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A Transposon Screen for Detecting Naphthenic Acids

This year, our team wanted to identify a novel responsive element capable of detecting and quantifying naphthenic acids (NAs) in solution. While numerous studies have begun to identify species of bacteria capable of surviving and sensing NAs, the degradation pathways have not yet been fully characterized. Therefore, we needed to design and implement novel approaches to efficiently isolate the genetic elements that detect and potentially lead to the breakdown of naphthenic acids.

Transposons: What, How, Why?

The transposable element (TE), Tn5, is a conservative transposon that is able to insert a segment of genes bordered by specific 19bp insertion sequences (IS) from one part of the genome (e.g. plasmid vector) randomly to another location, such as the chromosome (Reznikoff, 2008). By inserting a vector construct containing the TE with selectable markers (such as tetracyclin resistance and lacZ) into an organism with a desirable phenotype, we can find out what genetic elements (e.g. genes and promoters) are responsible for that particular function. This can happen via a random insertion of a TE containing a promoterless reporter gene downstream of promoter elements that creates a transcriptional fusion, providing activity in response to specific environmental stimuli. Another advantage of using a transposon approach is that it creates a saturating library of mutants where all possible genetic elements responding to a certain environmental stimuli can be identified. Therefore, saturated genome-wide mutant libraries generated by transposon-mediated mutagenesis are powerful tools that serve our purpose in identifying unknown non-essential genes (e.g. metabolism of alternative carbon sources) and characterizing the function of these unknown genes that are involved in NA detection and degradation. However, due to the random nature of TE insertions, two considerations need to be taken. First, to screen the entire genome of an organism, a large number of mutants needs to be generated, which is time-consuming. Second, the TE insertion is not permanent, and thus, the TE may move to another location after the first insertion. The first concern can ameliorated by using a bipartite-mating (conjugation) method to transfer the TE vector into the organism of choice, which is efficient at creating a massive library of mutants. The second concern is addressed by maintaining mutants under the appropriate selective pressure, ensuring the reporter gene is still fused to a promoter element upstream by screening for the reporter gene products (e.g. lacZ producing an insoluble blue pigment in the presence of X-Gal), and isolating the mutants' genomic DNA in a timely fashion.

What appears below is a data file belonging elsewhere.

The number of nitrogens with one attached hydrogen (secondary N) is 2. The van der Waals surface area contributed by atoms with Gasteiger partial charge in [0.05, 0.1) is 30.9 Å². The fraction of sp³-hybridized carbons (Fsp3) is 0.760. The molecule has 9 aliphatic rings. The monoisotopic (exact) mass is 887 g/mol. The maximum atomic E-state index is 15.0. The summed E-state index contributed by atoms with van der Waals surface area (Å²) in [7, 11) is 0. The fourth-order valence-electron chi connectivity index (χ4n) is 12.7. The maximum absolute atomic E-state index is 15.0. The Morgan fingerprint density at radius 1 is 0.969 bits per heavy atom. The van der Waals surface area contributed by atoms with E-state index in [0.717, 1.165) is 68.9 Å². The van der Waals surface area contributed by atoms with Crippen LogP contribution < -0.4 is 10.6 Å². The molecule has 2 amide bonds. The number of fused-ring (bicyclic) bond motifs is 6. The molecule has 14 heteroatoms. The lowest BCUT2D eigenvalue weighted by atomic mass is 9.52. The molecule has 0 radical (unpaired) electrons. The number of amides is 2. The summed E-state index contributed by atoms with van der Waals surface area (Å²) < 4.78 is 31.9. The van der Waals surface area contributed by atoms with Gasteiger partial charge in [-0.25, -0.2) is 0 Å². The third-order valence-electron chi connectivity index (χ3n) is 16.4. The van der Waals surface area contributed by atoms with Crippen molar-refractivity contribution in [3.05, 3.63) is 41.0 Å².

Naphthenic Acid Degrading Organism Used

Pseudomonads are species of aerobic bacteria that have been isolated from oil sands tailings ponds and shown to biodegrade model and tailings-associated NAs (Ramos-Padrón et al. 2010; Herman et al., 1994; Del Rio et al., 2006; Gieg & Whitby, unpublished, 2012). We wanted to use a commercially available strain of Pseudomonas fluorescens characterized for a response to model NAs (model single- and double-ringed compounds) and NAs isolated from tailings pond water (TPW). The P. fluorescens pf-5 strain is reported to survive in and degrade a commercial mixture of naphthenic acids (Acros) (Gieg & Whitby unpublished, 2012). Moreover, sequencing data is available for this strain with annotations (Pseudomonas Genome Database V2,

Method Design